During the past few years, these organizations have collaborated on conservation programs while developing a strong working relationship. COHA and MDF  have now sealed the deal – strengthening each organization. Funding from MDF will help pay for the cost of COHA’s legislative programs and Moretti’s experience with wildlife and hunting issues will strengthen COHA’s decision making body. 

MDF is very concerned about political issues affecting California’s wildlife programs. COHA is currently working on key legislation that will protect hunting lands and conservation dollars in the state coffers. Two key legislative efforts that are key for hunters are SB589 and California State Assembly Bill 979.

COHA has been working in the state legislature to pass these bills for several years and this could be the year. SB589 is out of committee with little opposition and will go to a floor vote in the Senate soon. This bill will protect license and tag money by creating additional over site from the hunting community. AB979 will prevent local governments from limiting hunting opportunities on public lands and confirm that over site belongs with the Fish and Game Commission and Department of Fish and Game.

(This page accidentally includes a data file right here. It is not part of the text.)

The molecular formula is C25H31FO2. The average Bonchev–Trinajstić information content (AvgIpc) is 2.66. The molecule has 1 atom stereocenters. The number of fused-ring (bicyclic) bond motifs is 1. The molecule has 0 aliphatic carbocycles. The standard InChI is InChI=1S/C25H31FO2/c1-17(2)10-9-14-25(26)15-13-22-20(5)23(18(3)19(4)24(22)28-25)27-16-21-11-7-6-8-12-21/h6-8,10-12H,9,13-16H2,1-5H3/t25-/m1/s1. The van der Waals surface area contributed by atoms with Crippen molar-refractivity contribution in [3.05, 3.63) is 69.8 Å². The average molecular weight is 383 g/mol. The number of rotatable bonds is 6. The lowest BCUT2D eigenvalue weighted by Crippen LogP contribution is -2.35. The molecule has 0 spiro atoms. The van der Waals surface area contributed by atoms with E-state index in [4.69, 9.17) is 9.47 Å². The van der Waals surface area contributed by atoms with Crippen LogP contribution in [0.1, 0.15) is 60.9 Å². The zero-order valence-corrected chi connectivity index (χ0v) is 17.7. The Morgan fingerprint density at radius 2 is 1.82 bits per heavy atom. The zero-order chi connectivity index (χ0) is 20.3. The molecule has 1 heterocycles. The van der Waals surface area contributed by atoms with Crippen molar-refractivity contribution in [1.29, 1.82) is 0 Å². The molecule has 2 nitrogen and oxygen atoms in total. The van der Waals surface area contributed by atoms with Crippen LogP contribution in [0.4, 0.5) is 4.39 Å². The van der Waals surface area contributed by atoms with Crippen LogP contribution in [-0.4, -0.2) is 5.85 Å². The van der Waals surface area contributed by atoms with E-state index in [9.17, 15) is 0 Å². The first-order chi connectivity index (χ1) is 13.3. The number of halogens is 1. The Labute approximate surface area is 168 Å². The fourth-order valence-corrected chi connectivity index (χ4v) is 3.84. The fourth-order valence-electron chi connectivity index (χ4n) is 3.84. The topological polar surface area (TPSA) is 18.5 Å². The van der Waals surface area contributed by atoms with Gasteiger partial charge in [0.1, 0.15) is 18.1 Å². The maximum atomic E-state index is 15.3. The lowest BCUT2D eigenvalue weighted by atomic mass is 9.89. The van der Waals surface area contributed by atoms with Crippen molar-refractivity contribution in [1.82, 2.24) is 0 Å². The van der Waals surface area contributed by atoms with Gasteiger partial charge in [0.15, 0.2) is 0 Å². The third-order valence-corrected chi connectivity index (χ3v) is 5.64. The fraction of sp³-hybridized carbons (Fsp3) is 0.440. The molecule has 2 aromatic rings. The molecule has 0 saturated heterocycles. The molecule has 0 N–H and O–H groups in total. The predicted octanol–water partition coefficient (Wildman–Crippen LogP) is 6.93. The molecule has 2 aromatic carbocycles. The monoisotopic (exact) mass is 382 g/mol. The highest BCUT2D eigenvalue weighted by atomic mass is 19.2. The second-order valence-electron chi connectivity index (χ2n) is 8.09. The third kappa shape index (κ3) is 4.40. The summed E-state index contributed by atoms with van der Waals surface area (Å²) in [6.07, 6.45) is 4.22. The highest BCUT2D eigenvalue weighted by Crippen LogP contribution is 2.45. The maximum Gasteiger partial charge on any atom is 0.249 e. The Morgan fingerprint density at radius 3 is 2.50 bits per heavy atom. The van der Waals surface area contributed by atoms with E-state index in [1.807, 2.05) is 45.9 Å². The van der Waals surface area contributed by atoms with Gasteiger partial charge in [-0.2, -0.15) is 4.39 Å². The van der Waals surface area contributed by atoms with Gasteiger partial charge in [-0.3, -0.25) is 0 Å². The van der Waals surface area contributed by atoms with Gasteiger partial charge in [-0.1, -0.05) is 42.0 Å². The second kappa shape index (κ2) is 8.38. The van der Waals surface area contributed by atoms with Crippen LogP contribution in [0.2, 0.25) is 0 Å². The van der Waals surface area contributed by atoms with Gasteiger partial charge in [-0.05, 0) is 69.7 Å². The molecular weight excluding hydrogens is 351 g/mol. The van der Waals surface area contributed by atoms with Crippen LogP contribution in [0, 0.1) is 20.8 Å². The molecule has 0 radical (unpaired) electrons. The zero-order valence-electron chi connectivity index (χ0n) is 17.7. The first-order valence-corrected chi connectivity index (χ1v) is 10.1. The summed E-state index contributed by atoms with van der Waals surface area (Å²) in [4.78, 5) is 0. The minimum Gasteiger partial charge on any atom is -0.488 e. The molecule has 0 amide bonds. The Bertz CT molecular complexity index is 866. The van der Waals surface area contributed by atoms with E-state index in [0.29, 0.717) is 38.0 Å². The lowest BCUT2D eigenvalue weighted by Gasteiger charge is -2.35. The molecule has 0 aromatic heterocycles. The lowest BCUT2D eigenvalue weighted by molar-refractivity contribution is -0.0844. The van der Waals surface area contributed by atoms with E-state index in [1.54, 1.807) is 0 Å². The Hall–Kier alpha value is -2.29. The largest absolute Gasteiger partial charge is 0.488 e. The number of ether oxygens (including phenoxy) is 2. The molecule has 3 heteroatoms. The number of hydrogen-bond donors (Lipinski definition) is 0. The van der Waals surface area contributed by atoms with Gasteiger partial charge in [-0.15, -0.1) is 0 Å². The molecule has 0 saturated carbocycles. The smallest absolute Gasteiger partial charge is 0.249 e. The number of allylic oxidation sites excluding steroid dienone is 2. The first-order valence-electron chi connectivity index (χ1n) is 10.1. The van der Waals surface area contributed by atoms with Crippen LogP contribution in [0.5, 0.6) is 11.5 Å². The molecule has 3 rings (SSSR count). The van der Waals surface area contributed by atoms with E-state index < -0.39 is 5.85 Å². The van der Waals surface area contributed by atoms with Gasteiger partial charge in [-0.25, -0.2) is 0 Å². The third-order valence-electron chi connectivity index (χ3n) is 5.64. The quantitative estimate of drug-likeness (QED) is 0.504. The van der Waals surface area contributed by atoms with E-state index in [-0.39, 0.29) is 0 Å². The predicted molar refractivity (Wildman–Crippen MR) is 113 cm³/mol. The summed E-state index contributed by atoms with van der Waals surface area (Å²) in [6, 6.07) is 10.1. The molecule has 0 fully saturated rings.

MDF and COHA are working together for the benefit of conservationists in California. The success of both organizations is driven by the passion of outdoorsmen and fueled by sportman’s dollars.  With continued financial and in-kind support for these organizations, hunters we will continue to enjoy diverse and plentiful hunting opportunities in the “Golden” state.

IMG_0487 MDF and COHA croppedMiles Moretti, Mark Hennelly, Bill Gaines, Jason Rhine, Rich Fletcher and Rick Bullock

Missing the Point About Conservation

For many years I’ve supported conservation organizations and believed that I was making a difference by doing so. Like most of my friends in conservation I have done so without really worrying about what I was getting in return. I’ve believed that the cause helped wildlife and helped to minimize attacks on hunting
Recently I received an email that made me wonder about some of my hunting brethren.